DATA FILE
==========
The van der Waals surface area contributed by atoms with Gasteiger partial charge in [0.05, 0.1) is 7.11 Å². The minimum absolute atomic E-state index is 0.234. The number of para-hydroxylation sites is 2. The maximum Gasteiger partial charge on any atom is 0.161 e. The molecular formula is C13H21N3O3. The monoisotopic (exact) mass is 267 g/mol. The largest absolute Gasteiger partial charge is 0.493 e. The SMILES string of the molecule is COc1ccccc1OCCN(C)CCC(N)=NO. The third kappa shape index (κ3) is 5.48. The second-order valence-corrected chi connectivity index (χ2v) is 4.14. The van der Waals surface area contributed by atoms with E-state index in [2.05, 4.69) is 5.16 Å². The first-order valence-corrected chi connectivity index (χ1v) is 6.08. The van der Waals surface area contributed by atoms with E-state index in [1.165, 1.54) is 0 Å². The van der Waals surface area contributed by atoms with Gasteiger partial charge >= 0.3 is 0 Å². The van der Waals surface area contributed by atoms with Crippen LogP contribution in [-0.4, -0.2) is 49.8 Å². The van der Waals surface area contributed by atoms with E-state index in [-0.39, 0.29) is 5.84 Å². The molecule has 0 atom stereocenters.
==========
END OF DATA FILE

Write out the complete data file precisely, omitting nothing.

The van der Waals surface area contributed by atoms with Gasteiger partial charge in [0.05, 0.1) is 7.11 Å². The minimum absolute atomic E-state index is 0.234. The number of para-hydroxylation sites is 2. The maximum Gasteiger partial charge on any atom is 0.161 e. The molecular formula is C13H21N3O3. The monoisotopic (exact) mass is 267 g/mol. The largest absolute Gasteiger partial charge is 0.493 e. The SMILES string of the molecule is COc1ccccc1OCCN(C)CCC(N)=NO. The third kappa shape index (κ3) is 5.48. The second-order valence-corrected chi connectivity index (χ2v) is 4.14. The van der Waals surface area contributed by atoms with E-state index in [2.05, 4.69) is 5.16 Å². The first-order valence-corrected chi connectivity index (χ1v) is 6.08. The van der Waals surface area contributed by atoms with E-state index in [1.165, 1.54) is 0 Å². The van der Waals surface area contributed by atoms with Gasteiger partial charge >= 0.3 is 0 Å². The van der Waals surface area contributed by atoms with Crippen LogP contribution in [-0.4, -0.2) is 49.8 Å². The van der Waals surface area contributed by atoms with E-state index in [-0.39, 0.29) is 5.84 Å². The molecule has 0 atom stereocenters.